A group of us have put together a piece of legislation that is simple, and, in my judgment, very effective in addressing this problem that the American people are charged the highest prices in the world for brand-name prescription drugs.

An example of that, I sat on a straw bale out on a farm once about a year or so ago with some people at a town meeting. One of the old guys out there--he was about 80 years old--he said: My wife and I have driven to Canada every 3 months so she could buy Tamoxifen to treat her breast cancer.

I said: Why did you do that?

He said: Because we can't afford to buy Tamoxifen in the United States. I bought it for one-fifth of the price in Canada of what it would cost us. My wife has been fighting breast cancer--in her late seventies now--for 3 years, and the only way we could afford the drug was to drive into Canada.

Most people cannot drive into Canada. There is an informal opportunity for people to bring back a 3-month supply on their person if they go to Canada. Most Americans cannot possibly do that. But the same drug is sold all over the world by the major drugmakers, and the difference is they charge the highest prices to the American people.

The question is this: Why shouldn't the American people have some freedom--the freedom to shop for that same FDA-approved drug wherever it is sold if it is sold at a fraction of the price? The answer is, they should have that freedom. Our legislation gives them that freedom.

I assume there will be people coming here and saying: If you pass this legislation, that allows the American people to access, through pharmacists or through registered wholesalers, these identical FDA-approved drugs for a fraction of the price. If you do that somehow, we are worried we will have an unsafe drug supply, we are worried

about counterfeit drugs.

In this legislation I put together with my colleagues, Senator Snowe, Senator Stabenow, and Senator Grassley--a wide range, bipartisan group of Senators--that is pretty unusual. This is a bipartisan amendment, by the way. But in our legislation, we have the significant changes that are necessary to ensure safe drug supply, not just those you would ship in but those you buy here. We talk in our legislation about batch lots and pedigree and a whole series of things. So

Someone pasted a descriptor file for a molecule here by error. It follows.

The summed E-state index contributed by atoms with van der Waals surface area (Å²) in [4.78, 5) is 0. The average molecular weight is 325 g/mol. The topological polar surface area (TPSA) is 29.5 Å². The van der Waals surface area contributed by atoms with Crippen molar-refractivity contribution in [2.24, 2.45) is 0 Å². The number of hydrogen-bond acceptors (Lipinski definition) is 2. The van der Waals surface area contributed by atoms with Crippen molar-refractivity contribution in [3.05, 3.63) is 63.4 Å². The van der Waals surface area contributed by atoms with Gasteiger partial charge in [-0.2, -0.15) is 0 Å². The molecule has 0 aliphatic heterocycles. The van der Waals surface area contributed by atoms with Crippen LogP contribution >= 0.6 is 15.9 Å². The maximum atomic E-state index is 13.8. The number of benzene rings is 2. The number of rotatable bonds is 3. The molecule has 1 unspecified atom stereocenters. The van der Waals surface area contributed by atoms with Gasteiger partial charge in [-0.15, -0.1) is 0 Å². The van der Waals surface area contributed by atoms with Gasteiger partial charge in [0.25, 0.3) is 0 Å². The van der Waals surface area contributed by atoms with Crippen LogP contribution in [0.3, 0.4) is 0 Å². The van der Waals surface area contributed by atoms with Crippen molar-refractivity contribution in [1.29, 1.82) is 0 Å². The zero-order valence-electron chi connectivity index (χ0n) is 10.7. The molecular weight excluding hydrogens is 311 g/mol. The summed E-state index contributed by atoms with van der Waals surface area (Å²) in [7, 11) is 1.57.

you track every drug right back through the chain of custody, right to its manufacturer, and that is something we do not do today.

When we offer this, the question is, Do we have the votes to get this passed? We have tried for a long time. We have been rebuffed here and there for various reasons.

There is a supposed ``deal'' that has been struck with the pharmaceutical industry, for $80 billion. I think the pharmaceutical industry has something like $220 billion a year in revenues, so that is $2.2 trillion over 10 years. A very small fraction of that $220 billion was agreed to by the White House, I guess, and somebody here in Congress.

One of my colleagues who served here years ago said, ``I am not for any deal I am not a part of.'' Most Members of the Senate were not part of any deal. So my expectation is, the time and place and reason to offer this is right now. We can't do health care and leave behind this question of the cost, the price of prescription drugs.

I think the drug industry is a fine industry. I want them to succeed. I want them to be profitable. I want them to be successful. I want them to produce the new miracle lifesaving drugs, and by the way, much of that comes from public investments we make in the National Institutes of Health. But I just want them to change their pricing strategy. Why should the American people be paying the highest prices in the world?

Europe has had a strategy--it is called parallel trading--that they have had in place over 20 years. If you are in England and want to buy a drug from France, no problem. If you are in Spain and want to buy a drug from Italy, no problem. They have done it for 20 years successfully. Somehow, people are suggesting that we can't do what the Europeans do? That is nonsense.

We are going to offer this legislation: myself, Senator McCain, I mentioned Senator Stabenow, Senator Grassley--there are so many Members of the Democratic and Republican side on this. We will offer this legislation, and I hope we will have the 60 votes necessary to pass it. I hope finally, at last--at long, long last--we will have enough people standing on the floor of Senate who will say: You know what, I am on the side of the American people here. I am not interested